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It works for the head of the FBI and the CEO of the world's largest social network, so it will work for you too. Recently, FBI Director James Comey and Facebook co-founder Mark Zuckerberg made headlines when the public learned both men use tape to cover up the cameras on their computers.Last year, in a Facebook post touting the growth of photo app Instagram, Zuckerberg inadvertently revealed his laptop with tape over the webcam.Comey was more up front about it, telling attendees of a conference at the Center for Strategic and International Studies it's a “sensible thing” to do, as reported by last September. It's likely some people are freaking out about their gadgets since Wikileaks released documents detailing tools used by the CIA to infiltrate consumer gadgets such as smartphones or smart TVs.(To be clear, the tactics mentioned in the Wikileaks documents couldn't be used against U. citizens currently in the United States without going through legal channels, and right now, it doesn't appear that they've been used that way.And what's in the documents doesn't appear to highlight anything new related to computer webcams, but the ability for hackers to access webcams is very real.)Kevin Haley, director of security response at Norton by Symantec, says users should maintain "basic security practices" to prevent someone from spying on your webcam, including keeping operating systems up to date, using strong security software, and being extra careful clicking on any links or attachments sent by email or through social networks. So long as the camera is clearly blocked and no one can see through the tape, you're good.Shodan's home page touts the service as "the search engine for power plants, refrigerators and webcams," among other things.Matherly was quick to point out that the company is not specifically focused on webcams.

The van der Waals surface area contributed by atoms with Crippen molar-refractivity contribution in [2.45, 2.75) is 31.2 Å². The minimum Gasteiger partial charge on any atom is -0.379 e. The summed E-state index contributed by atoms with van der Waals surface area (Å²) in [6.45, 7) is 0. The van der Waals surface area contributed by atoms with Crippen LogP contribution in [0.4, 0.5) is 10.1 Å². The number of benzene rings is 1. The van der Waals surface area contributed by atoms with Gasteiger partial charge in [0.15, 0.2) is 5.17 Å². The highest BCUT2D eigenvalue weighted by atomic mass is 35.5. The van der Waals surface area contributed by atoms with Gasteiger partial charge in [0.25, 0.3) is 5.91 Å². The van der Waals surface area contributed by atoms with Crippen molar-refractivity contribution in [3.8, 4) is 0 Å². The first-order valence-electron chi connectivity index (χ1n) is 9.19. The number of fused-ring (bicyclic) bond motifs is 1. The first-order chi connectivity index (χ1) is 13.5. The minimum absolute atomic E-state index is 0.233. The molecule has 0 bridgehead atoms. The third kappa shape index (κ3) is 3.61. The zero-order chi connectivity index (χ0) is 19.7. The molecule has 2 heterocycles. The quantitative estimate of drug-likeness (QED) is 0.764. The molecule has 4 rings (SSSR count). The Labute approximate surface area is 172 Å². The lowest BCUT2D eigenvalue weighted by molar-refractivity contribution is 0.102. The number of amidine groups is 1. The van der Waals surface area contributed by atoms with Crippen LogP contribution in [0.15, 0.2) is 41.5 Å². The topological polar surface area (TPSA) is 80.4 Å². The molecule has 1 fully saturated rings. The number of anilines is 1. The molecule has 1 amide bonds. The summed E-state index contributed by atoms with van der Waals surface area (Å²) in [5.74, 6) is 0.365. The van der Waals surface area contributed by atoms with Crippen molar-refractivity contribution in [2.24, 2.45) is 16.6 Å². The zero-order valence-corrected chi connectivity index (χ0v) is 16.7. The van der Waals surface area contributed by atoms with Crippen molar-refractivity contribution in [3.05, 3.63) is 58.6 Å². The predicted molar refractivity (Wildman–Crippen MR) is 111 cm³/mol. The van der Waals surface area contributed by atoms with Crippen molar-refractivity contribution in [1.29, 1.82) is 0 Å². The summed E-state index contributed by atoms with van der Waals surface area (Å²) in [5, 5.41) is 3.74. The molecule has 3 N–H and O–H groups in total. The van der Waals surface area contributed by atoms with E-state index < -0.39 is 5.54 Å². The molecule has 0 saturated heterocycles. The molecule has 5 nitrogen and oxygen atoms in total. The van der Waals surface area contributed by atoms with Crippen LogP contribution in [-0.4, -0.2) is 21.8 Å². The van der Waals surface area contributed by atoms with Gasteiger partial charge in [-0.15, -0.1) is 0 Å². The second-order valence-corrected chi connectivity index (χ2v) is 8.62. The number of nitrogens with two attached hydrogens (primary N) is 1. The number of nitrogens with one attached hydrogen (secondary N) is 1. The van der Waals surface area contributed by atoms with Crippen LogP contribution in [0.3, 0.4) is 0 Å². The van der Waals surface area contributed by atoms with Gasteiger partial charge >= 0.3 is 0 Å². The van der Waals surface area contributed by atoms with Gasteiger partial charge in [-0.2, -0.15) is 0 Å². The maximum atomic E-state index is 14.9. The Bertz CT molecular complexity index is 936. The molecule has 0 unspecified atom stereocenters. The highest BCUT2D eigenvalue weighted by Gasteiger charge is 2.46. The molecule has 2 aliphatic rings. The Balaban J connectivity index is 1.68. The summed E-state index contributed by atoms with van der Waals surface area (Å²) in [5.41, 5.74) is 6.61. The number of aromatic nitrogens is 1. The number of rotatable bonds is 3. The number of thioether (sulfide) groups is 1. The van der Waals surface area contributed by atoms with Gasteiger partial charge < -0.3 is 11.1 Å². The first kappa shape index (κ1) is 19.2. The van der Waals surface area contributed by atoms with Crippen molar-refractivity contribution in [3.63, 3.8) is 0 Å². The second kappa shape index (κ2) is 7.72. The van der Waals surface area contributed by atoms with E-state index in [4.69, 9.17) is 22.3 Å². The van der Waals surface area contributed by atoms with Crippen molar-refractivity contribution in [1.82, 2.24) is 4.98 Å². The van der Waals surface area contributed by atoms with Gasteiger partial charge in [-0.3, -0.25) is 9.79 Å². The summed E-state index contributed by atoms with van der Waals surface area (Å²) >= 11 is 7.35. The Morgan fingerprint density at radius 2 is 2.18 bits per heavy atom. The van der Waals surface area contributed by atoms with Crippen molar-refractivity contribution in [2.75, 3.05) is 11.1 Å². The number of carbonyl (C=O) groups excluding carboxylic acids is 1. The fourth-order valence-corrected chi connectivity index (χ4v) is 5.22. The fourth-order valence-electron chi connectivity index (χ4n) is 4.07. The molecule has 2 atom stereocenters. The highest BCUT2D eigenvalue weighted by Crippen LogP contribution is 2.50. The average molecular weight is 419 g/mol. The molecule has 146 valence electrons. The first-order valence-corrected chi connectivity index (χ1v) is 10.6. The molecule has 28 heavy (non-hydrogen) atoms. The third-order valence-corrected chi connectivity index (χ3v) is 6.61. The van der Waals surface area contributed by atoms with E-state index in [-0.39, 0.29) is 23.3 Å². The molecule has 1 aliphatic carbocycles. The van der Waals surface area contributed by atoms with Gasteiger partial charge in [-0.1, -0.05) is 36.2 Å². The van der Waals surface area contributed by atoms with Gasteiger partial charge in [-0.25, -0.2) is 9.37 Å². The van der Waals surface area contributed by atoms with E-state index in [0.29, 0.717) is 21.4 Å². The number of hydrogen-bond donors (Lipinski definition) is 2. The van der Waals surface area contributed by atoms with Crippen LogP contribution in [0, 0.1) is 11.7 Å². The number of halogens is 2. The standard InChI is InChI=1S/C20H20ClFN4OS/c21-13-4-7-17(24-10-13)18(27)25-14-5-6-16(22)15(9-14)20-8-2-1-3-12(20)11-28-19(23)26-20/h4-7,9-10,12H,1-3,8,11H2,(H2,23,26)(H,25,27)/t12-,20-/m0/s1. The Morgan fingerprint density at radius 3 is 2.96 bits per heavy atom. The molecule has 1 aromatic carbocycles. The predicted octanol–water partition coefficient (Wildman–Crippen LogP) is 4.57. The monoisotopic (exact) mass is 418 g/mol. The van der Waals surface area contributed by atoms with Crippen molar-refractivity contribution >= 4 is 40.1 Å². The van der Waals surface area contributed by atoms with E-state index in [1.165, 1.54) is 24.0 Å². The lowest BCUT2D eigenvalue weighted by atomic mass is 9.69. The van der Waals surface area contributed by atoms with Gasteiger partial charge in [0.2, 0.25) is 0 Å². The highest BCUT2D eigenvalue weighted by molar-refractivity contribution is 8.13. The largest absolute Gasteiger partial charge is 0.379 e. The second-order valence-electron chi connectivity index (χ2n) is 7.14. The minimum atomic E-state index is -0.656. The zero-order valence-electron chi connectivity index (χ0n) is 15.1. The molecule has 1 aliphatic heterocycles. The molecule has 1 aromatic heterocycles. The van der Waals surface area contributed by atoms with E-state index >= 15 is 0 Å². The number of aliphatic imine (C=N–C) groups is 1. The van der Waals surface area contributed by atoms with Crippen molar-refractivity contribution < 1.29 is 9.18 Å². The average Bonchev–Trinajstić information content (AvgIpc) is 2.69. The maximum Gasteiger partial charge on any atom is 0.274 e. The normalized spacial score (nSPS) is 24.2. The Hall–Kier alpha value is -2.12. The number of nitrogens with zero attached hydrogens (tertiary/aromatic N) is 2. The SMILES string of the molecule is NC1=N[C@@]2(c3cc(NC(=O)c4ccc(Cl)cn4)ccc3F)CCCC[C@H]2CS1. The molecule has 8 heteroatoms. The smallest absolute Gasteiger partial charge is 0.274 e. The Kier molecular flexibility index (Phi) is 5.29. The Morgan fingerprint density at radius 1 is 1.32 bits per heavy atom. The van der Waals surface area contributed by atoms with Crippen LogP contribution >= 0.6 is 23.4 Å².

"You have to — presumably — hack into a lot of PCs and figure out where there are naked people.
"Shodan has started to grab screenshots for various services where the existing text information didn't provide much information," founder John Matherly wrote in an email.
Or perhaps you're into a specific street corner in Guangzhou China? Full access to over 1,000 webcams — Of course, tech-savvy spies have always been able to tap into unsecured webcams or hack into poorly protected devices, but the new feature on Shodan makes it easier than ever for anyone to browse a library of webcams that have not been password protected.
But, creepiness aside, are there actual risks associated with, say, someone in a remote location tuning in to a baby monitor?
"When you think about the real-world risks, you have to reach pretty far to find something that would be genuinely bad," said Anton Chuvakin, security and risk management researcher at Gartner.